Inaugural OSU Cattlewomen’s Boot Camp slated for June
Friday, April 15, 2022
Media Contact: Trisha Gedon | Communications Specialist | 405-744-3625 | firstname.lastname@example.org
Women play a vital role in production agriculture in Oklahoma, and the upcoming OSU Cattlewomen’s Boot Camp is designed to help them continue down a successful road.
JJ Jones, Oklahoma State University Extension agricultural economics specialist in the southeast district, said this brand-new opportunity is a combination of other successful programs previously hosted by OSU Extension.
“We’ve taken elements of our popular Oklahoma livestock boot camps and combined them with the teaching method of Annie’s Project to come up with this program designed specifically for women in agriculture,” Jones said. “The OSU Cattlewomen’s Boot Camp will provide an informative and engaging learning experience for female producers regarding all aspects of farm/ranch management.”
This hands-on learning opportunity for women in agriculture will take place June 6-8 at the Grady County Fairgrounds, 500 E. Choctaw Ave., in Chickasha. The three-day workshop will combine traditional educational programming with hands-on demonstrations and activities and classroom exercises. Registration is $100, and the workshop is limited to 50 participants.
Participants will learn more about cattle evaluation, calf management, herd nutrition, hay evaluation, forage production, marketing, production and financial records, farm transitions, management practices, farm business planning, herd health and vaccinations, facility management and selection, reproduction management and calving management.
“There’s about 30 hours of instruction and hands-on activities in this three-day workshop. That’s why it’s called boot camp,” Jones said.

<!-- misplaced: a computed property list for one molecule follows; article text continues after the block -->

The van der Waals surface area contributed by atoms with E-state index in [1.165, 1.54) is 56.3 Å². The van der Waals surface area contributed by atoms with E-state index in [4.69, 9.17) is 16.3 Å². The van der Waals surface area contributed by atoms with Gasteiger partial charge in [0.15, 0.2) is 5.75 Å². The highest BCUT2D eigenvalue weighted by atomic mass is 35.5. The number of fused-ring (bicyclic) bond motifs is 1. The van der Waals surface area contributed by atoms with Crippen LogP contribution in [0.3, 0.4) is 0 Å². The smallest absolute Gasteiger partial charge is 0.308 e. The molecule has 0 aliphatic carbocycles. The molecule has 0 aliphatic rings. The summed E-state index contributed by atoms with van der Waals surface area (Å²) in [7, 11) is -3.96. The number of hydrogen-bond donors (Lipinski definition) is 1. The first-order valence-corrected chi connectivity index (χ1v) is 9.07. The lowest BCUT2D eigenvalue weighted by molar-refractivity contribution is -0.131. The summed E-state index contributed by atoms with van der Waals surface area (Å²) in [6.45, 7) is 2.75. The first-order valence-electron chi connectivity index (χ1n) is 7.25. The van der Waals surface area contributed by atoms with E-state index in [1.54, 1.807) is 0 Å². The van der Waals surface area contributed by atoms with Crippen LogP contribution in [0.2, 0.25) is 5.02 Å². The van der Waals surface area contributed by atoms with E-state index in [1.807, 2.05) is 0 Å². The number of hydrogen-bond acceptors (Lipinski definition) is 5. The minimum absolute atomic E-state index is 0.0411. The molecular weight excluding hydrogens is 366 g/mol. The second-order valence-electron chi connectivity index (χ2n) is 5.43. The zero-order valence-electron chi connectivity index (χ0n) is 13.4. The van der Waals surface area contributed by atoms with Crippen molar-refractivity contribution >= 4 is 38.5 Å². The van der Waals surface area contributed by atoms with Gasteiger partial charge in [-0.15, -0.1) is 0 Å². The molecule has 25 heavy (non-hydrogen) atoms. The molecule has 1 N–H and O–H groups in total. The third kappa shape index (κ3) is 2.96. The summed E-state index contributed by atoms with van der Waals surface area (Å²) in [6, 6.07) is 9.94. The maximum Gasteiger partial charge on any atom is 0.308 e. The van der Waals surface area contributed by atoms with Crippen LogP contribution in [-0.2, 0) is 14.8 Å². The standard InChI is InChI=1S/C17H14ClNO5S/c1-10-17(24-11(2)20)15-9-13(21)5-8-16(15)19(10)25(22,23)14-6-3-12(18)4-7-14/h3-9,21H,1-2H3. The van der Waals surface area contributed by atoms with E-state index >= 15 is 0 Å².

Donna Patterson, OSU Extension agriculture educator in Rogers County, said women have always had an important role on the farm or ranch, but oftentimes, it’s behind the scenes.
“We’re thinking outside of the box and catering to women and providing a place where they feel the safety of being in a group with other women,” she said. “I hope they all go home with a vast amount of knowledge, but even more so, with confidence in their knowledge and knowing they play a major role in their farm or ranch operation.”
Jones said in Oklahoma, over 50% of farms and ranches are run by women and about 40% are female-owned.
“That’s half of the production agriculture in Oklahoma,” he said. “Research shows people learn better when surrounded by peers, and we hope this environment will make the participants more at ease to ask questions.”
OSU Extension is partnering in this effort with Southern Extension Risk Management Education, Oklahoma Cattlewomen’s Association, Oklahoma Women in Agriculture and Oklahoma Women Veterans Program.
For more information about the OSU Cattlewomen’s Boot Camp, contact Jones at 580-332-7011 or email@example.com.
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